Arts and Entertainment

The Australian author of this lively collection of essays about language is an amiable guide to his subject. "Amiable" is, however, a stiff adjective to use when describing Julian Burnside, QC, who praises HW Fowler, author of A Dictionary of Modern English Usage (1926), and Samuel Johnson for allowing their personalities to colour their writings about words. He mocks philologists for their dryness, dismisses "cherished superstitions" that remain popular with conservative querulists and describes an attempt to ban the use of "mate" from the Australian parliament in appropriately matey style.

One survey gives Newt Gingrich a one point advantage over Mitt Romney in the Mississippi primary

Gingrich on the brink, with Romney poised to pull away in Deep South

In one of the closest fought Republican primaries to date, the polls can't split the main candidates

The Recruiting Officer, Donmar Warehouse, London
The Taming of the Shrew, Royal Shakespeare Theatre, Stratford-Upon-Avon
A Midsummer Night's Dream, Lyric Hammersmith, London

Two very funny Shakespeares and an 18th-century romp join the wave of comedies rolling across the British stage

Romney strolls to victory in Florida primary

Advertising campaign attacking Gingrich pays off for Republican frontrunner

Matthew Norman: Obama has nothing to fear from this freakshow

The GOP is putting on a Tea Party-backed, smash hit revival of 'One Flew Over the Cuckoo's Nest'

The Art of Fielding, By Chad Harbach

It's a very good swing, just not quite knocked out of the park

Mitt Romney celebrates with his wife Ann and sons after winning by just an eight-point margin

Santorum's surge makes it a hollow victory for Romney

Frontrunner wins by just eight votes, while Michele Bachmann quits race after dismal showing

Mitt Romney leads Iowa by less than a nose

Mitt Romney was clinging to a perilously thin lead yesterday in Iowa, which kicks off the Republican nominating process with caucus voting tomorrow, but possibly only by virtue of the conservatives in the state dividing over which of his rivals they would rather see challenge President Barack Obama.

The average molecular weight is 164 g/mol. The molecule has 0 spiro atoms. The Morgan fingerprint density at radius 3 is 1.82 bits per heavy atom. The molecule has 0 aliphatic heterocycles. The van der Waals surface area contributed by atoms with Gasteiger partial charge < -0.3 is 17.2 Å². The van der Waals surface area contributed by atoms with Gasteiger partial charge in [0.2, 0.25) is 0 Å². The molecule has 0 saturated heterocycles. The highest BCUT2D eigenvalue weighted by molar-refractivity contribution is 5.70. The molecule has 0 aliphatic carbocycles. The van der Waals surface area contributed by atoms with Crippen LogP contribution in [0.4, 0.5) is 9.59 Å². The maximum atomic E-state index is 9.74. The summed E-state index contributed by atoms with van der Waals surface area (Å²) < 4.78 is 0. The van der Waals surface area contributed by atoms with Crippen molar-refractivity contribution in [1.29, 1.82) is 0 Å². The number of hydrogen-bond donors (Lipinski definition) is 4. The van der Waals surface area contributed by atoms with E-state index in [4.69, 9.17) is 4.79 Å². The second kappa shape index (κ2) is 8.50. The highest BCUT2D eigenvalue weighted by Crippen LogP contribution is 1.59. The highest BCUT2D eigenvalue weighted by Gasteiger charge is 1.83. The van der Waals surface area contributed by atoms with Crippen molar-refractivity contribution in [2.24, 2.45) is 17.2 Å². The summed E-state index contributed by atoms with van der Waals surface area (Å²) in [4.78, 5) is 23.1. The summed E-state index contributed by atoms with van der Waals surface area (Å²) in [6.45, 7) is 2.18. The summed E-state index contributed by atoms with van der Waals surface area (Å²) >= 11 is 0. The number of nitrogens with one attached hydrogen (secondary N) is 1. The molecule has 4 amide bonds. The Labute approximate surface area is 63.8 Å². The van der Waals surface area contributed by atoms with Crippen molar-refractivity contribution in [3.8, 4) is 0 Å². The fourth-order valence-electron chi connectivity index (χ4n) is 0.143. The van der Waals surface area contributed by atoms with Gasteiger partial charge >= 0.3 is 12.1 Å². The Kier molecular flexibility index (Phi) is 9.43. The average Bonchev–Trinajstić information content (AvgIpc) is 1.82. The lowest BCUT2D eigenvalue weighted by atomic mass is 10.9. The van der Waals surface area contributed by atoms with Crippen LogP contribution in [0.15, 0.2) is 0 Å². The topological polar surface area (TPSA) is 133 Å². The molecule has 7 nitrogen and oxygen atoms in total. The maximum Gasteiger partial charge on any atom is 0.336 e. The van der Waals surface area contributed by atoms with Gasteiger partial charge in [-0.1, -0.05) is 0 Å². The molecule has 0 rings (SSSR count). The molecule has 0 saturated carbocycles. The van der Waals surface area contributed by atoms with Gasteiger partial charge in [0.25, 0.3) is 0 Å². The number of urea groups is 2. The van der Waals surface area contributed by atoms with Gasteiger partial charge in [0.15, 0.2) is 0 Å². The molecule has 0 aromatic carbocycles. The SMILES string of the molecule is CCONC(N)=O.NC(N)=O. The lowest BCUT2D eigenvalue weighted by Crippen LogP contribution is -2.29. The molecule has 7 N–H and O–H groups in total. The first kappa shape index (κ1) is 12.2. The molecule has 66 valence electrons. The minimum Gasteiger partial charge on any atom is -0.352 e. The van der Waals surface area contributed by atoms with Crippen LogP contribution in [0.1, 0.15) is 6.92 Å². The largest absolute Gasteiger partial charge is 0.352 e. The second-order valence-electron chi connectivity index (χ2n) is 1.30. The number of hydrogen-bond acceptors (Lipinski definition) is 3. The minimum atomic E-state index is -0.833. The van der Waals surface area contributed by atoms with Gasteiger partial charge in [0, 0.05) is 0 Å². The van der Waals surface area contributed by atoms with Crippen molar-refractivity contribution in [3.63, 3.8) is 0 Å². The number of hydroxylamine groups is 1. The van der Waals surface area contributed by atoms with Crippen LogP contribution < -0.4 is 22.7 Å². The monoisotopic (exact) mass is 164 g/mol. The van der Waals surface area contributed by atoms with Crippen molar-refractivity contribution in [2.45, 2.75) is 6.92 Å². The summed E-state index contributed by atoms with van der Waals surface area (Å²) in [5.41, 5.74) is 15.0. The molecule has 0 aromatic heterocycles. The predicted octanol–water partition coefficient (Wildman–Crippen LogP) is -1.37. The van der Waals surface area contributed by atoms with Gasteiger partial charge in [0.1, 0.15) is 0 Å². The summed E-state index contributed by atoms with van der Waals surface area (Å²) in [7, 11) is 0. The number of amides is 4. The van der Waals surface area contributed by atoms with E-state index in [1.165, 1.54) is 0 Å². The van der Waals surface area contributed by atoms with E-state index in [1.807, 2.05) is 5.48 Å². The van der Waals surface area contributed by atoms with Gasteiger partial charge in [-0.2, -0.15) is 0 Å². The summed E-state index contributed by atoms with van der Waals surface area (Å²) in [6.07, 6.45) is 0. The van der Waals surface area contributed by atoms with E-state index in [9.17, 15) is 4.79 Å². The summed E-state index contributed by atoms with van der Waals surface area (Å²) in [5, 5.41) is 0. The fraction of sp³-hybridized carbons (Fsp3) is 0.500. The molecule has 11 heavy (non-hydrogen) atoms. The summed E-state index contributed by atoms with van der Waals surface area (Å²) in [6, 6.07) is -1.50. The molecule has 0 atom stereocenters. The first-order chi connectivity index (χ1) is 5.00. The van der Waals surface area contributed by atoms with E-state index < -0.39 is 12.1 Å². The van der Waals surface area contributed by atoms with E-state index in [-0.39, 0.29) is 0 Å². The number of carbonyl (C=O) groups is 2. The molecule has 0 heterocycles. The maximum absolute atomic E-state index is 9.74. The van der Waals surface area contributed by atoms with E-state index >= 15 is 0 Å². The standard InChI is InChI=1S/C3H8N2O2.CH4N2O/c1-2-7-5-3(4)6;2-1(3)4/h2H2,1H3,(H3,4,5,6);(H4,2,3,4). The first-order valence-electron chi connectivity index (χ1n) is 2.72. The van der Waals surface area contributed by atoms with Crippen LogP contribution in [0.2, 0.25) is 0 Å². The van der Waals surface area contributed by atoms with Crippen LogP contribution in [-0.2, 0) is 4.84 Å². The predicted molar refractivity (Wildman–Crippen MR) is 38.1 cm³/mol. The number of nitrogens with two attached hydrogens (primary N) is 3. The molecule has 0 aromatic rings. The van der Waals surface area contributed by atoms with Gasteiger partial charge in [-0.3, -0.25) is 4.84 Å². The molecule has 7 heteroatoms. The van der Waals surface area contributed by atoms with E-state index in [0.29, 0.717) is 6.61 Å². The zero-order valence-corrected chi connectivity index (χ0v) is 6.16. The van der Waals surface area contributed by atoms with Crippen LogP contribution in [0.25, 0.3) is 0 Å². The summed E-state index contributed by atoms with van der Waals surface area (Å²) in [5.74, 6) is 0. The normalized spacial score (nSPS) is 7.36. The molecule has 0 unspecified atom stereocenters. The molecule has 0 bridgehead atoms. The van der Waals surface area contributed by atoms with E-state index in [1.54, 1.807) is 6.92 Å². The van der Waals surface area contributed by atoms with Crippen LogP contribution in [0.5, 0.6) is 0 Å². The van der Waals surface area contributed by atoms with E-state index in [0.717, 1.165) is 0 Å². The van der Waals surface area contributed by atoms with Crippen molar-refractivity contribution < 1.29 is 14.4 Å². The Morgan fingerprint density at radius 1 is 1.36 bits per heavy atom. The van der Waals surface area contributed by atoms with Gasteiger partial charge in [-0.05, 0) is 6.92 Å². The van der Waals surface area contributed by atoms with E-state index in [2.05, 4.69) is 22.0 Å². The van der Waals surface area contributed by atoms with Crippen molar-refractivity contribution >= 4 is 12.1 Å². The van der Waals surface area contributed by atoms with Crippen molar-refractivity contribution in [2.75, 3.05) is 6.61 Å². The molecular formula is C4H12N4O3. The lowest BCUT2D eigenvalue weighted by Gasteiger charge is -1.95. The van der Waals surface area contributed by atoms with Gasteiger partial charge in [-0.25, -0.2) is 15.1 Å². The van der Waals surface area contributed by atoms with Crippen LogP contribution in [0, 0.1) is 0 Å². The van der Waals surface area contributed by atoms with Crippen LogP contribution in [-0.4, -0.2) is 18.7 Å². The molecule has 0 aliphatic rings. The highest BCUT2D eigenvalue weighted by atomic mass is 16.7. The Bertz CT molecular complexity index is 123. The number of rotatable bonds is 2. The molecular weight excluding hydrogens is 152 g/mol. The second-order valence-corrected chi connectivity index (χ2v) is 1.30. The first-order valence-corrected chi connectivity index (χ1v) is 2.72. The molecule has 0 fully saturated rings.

Enter stage right: now Ron Paul takes the lead

As Romney falters, the latest frontrunner in the Republican nomination saga is the most extreme
Nick Clegg: The deputy PM's name probably received a spike of search queries last April in wake of the first televised pre-general election debates

Nick Clegg pledges Lords reform

Deputy Prime Minister Nick Clegg today reaffirmed his determination to press ahead with reform of the House of Lords over the coming year.

Twosome: Martine and Louise Fokkens, stars of a new documentary

Siblings who put the sex in 'sexagenarian'

A documentary about two 69-year-old sisters has scandalised Holland. It's because they're prostitutes, says Geoffrey Macnab

Falling Sideways, By Thomas E Kennedy

White-collar workers bemoan the constraints of corporate life, but find solace in its abstract rhythms. When Freud speculated about the death drive, he argued that repetitive actions mask the desire to return to an inanimate state. Perhaps this explains our attachment to office routine – except that the inactivity of compulsory redundancy makes employees recoil in alarm.

Lars von Trier complained that Charlotte Gainsbourg's tears were 'not real' in his recent film Melancholia, according to the actress

DJ Taylor: Sixties liberalism is back, and fighting fit

The old buzz phrases 'moral responsibility' and 'personal duty' are being revived by the Occupy protesters

Letter from the editor: The joys of a full English breakfast

It remains difficult to write about anything but the riots, which may be the result of my being away while they were taking place — but at least it saves you from my holiday stories.

Leading article: Liberalism has improved Britain – its defenders must speak up